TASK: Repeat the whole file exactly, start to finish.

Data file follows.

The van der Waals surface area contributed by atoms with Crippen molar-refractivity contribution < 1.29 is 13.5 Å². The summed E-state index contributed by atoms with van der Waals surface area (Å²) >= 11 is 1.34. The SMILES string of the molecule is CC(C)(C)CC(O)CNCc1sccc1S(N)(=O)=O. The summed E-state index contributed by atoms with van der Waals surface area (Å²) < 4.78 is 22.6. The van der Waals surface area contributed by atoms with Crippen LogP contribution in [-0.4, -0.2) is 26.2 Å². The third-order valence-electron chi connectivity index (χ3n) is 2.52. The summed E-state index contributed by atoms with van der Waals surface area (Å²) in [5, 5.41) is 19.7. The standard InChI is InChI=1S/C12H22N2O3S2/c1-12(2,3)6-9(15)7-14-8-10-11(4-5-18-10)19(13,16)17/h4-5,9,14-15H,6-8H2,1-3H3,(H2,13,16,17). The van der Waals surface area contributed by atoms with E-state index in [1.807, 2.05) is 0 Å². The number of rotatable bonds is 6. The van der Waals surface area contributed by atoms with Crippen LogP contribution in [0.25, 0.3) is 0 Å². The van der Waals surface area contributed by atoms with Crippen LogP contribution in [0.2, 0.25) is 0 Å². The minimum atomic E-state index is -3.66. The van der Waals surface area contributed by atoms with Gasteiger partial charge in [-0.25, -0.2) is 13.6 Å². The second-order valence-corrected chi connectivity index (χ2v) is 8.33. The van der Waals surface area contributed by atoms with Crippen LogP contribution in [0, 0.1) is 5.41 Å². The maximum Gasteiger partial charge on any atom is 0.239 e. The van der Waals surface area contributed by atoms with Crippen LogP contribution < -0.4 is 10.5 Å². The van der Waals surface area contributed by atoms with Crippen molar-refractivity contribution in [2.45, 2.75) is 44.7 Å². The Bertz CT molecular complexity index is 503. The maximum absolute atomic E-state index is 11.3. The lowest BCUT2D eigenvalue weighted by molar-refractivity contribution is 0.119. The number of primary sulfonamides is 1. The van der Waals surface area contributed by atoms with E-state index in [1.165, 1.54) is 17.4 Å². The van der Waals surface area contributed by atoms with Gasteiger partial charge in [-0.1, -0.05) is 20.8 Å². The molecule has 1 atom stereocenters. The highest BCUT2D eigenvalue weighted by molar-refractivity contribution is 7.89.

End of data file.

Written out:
The van der Waals surface area contributed by atoms with Crippen molar-refractivity contribution < 1.29 is 13.5 Å². The summed E-state index contributed by atoms with van der Waals surface area (Å²) >= 11 is 1.34. The SMILES string of the molecule is CC(C)(C)CC(O)CNCc1sccc1S(N)(=O)=O. The summed E-state index contributed by atoms with van der Waals surface area (Å²) < 4.78 is 22.6. The van der Waals surface area contributed by atoms with Crippen LogP contribution in [-0.4, -0.2) is 26.2 Å². The third-order valence-electron chi connectivity index (χ3n) is 2.52. The summed E-state index contributed by atoms with van der Waals surface area (Å²) in [5, 5.41) is 19.7. The standard InChI is InChI=1S/C12H22N2O3S2/c1-12(2,3)6-9(15)7-14-8-10-11(4-5-18-10)19(13,16)17/h4-5,9,14-15H,6-8H2,1-3H3,(H2,13,16,17). The van der Waals surface area contributed by atoms with E-state index in [1.807, 2.05) is 0 Å². The number of rotatable bonds is 6. The van der Waals surface area contributed by atoms with Crippen LogP contribution in [0.25, 0.3) is 0 Å². The van der Waals surface area contributed by atoms with Crippen LogP contribution in [0.2, 0.25) is 0 Å². The minimum atomic E-state index is -3.66. The van der Waals surface area contributed by atoms with Gasteiger partial charge in [-0.25, -0.2) is 13.6 Å². The second-order valence-corrected chi connectivity index (χ2v) is 8.33. The van der Waals surface area contributed by atoms with Crippen LogP contribution in [0, 0.1) is 5.41 Å². The maximum Gasteiger partial charge on any atom is 0.239 e. The van der Waals surface area contributed by atoms with Crippen LogP contribution < -0.4 is 10.5 Å². The van der Waals surface area contributed by atoms with Crippen molar-refractivity contribution in [2.45, 2.75) is 44.7 Å². The Bertz CT molecular complexity index is 503. The maximum absolute atomic E-state index is 11.3. The lowest BCUT2D eigenvalue weighted by molar-refractivity contribution is 0.119. The number of primary sulfonamides is 1. The van der Waals surface area contributed by atoms with E-state index in [1.165, 1.54) is 17.4 Å². The van der Waals surface area contributed by atoms with Gasteiger partial charge in [-0.1, -0.05) is 20.8 Å². The molecule has 1 atom stereocenters. The highest BCUT2D eigenvalue weighted by molar-refractivity contribution is 7.89.